The dramatic saga of Lewis Martin Sage

Frontier areas are notorious for attracting rough and tumble and/or eccentric characters. The pioneer days of Central Alberta were no exception.

One of the most famous and controversial of those early characters was Lewis Martin Sage.

Sage was born in 1847 near Duluth, Minnesota. He worked in the lumbering industry. In 1886, he moved north to Alberta from Minneapolis with A.O. Hoyt of the Alberta Lumber Company.

The Company had plans to build a large sawmill near the confluence of the Red Deer and Little Red Deer Rivers.

Sage’s job was to help select the site for the mill, haul the machinery up from Calgary and begin work on the foundations for the buildings.

He also worked with N.B. Evarts of the Alberta and Athabasca Railway Company, which was planning to construct a rail line from Calgary to Edmonton.

Sage helped convince the railway company that the best place to cross the Red Deer River was near the site of the proposed Alberta Lumber mill.

Sage was quick to see the enormous profit potentials created by these two big projects. Hence, in June 1887, he secured a homestead on the north side of the Red Deer River, directly across from the Alberta Lumber mill site.

Sage actively promoted his grand plans.

He dubbed his property ‘Cash City’, the future urban hub of Central Alberta.

He opened a store and post office as the beginnings of this new ‘metropolis’.

Sage had grand plans, but he wasn’t a very good businessman. He got into a bitter feud with the Alberta Lumber Company and they let him go. He retaliated by circulating a petition on behalf of the MacKenzie brothers of Red Deer.

They were trying to keep their sawmill open, but were being blocked from getting adequate timber permits by the more politically powerful Alberta Lumber Company.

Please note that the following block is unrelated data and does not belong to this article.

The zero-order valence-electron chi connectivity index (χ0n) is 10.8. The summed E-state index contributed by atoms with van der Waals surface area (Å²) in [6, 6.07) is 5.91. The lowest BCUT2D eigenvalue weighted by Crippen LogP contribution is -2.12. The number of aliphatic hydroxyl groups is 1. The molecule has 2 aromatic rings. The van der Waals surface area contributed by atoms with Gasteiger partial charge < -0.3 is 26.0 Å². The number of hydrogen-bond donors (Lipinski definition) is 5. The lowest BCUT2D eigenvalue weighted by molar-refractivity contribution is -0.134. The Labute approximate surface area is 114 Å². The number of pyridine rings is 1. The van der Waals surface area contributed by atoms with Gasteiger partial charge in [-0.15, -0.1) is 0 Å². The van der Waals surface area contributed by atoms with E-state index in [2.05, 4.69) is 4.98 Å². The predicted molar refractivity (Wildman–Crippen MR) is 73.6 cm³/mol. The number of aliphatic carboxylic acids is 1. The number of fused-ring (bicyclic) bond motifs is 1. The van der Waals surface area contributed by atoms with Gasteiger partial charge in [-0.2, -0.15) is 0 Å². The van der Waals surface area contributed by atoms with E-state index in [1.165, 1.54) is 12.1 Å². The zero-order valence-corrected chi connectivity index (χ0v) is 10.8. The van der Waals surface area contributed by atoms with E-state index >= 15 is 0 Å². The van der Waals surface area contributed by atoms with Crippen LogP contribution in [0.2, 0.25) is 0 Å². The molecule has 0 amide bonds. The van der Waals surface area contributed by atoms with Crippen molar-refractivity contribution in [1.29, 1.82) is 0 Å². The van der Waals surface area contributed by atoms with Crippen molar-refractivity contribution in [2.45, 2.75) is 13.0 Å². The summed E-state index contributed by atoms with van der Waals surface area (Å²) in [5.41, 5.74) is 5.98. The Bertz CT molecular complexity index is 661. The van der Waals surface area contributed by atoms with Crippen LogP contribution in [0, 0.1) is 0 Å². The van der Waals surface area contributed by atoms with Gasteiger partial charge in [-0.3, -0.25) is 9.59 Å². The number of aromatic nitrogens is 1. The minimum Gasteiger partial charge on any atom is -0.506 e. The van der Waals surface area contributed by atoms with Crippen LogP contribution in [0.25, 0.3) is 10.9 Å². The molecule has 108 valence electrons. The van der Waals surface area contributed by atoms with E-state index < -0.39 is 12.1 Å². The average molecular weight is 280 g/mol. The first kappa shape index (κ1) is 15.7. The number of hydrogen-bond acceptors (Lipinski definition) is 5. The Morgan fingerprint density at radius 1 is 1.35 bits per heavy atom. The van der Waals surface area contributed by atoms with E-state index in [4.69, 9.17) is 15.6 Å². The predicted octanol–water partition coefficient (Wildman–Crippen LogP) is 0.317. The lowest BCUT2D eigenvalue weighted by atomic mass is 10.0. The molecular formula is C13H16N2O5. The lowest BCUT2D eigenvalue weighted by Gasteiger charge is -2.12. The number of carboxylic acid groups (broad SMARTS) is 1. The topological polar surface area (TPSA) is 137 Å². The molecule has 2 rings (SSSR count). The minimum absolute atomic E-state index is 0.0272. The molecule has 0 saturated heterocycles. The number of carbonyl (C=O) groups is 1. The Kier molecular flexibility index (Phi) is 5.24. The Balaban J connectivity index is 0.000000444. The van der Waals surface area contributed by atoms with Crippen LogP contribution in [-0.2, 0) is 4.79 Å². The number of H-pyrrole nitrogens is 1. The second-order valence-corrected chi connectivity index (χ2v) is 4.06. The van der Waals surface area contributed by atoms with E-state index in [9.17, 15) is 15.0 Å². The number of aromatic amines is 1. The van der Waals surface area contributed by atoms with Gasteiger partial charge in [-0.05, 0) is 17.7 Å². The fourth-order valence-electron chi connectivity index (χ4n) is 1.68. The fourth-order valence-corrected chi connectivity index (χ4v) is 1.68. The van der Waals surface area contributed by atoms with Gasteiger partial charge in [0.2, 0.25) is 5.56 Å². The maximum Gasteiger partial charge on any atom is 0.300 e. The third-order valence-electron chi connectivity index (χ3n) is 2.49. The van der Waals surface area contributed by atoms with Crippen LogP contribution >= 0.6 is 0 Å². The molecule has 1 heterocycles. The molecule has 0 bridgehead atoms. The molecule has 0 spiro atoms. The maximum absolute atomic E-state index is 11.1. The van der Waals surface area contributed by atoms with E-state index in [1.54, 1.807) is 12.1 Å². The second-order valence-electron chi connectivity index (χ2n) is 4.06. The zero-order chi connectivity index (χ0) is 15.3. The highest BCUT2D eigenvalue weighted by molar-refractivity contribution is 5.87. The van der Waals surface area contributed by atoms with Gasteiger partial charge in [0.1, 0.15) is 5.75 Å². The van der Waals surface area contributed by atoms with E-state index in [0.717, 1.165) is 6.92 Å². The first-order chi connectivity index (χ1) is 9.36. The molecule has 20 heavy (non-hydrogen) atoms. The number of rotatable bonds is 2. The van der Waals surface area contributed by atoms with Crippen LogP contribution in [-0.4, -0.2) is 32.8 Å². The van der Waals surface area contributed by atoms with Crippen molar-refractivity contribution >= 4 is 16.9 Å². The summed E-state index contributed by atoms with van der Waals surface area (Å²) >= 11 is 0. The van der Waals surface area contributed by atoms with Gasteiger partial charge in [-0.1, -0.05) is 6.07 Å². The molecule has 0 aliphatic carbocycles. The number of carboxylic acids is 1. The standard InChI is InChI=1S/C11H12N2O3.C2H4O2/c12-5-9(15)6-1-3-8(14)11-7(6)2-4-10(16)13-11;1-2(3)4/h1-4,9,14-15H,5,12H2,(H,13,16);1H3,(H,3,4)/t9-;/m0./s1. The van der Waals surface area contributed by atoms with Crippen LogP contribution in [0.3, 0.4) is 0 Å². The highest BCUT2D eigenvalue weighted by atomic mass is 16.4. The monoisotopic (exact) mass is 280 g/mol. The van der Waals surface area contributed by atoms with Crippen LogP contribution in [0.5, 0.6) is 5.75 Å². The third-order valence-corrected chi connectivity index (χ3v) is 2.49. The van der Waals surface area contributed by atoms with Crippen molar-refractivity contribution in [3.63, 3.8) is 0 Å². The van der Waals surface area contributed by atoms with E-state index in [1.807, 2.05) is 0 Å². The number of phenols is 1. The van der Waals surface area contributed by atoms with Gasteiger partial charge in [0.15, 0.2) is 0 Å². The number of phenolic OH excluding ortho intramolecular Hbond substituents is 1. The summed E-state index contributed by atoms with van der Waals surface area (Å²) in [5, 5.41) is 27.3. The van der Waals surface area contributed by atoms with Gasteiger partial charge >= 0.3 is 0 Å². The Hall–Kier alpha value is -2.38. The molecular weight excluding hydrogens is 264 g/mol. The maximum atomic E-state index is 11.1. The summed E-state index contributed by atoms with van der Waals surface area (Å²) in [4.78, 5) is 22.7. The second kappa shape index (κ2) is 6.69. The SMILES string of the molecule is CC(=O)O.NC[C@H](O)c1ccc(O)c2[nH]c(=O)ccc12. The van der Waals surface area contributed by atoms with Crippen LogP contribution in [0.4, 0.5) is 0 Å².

Sage acquired the ferry that the MacKenzies had been operating across the Red Deer River near the mouth of the Blindman.

This time, it was the Alberta Lumber Company that retaliated. They refused to give any landing rights to the ferry on the south side of the River. Sage had to abandon the venture.

Meanwhile, the grand plans for the Alberta Lumber Company never amounted to much beyond the construction of an interim mill.

Bad forest fires swept through the area, wiping out several of the Company’s timber leases. The planned Alberta and Athabasca Railroad never materialized.

Only the Calgary Edmonton Railway Company line was ever built, crossing the river where the City of Red Deer is located today.

As time went on, Sage fell deeper and deeper into debt. The hamlet of Cash City never amounted to more than Sage’s own cabin, store and post office.

In March 1891 the Federal Government revoked the authorization for the Cash City post office, probably because Sage had been dipping into the postal receipts.

Sage tried freighting for a while and then opened a livery barn in the new hamlet of Red Deer. His business skills did not improve.

He spent a lot of time fighting with his many creditors.

Sage had a notoriously bad temper and was frequently violent. He was almost continuously in trouble with the law.

Sage became so bitter and violent that the local police became somewhat afraid of him. There was even a rumour that Sage had killed his own son while still at Cash City. However, it is also possible that Sage had a bad fight with his son and that the younger Sage had merely left the area, instead of being murdered and left in some sort of unmarked grave.

Eventually, the years caught up with Lewis Sage. He ended up a frail elderly man in Innisfail. However, his fiery spirit and hatred of authority never dimmed. When a kindly local preacher went to see him just before he died, Sage allegedly said “Well, I always knew I would end up in hell, but it looks like I am going to get there before you do”.

Sage died in June 1925.

He is buried in an unmarked grave in the Innisfail Cemetery.

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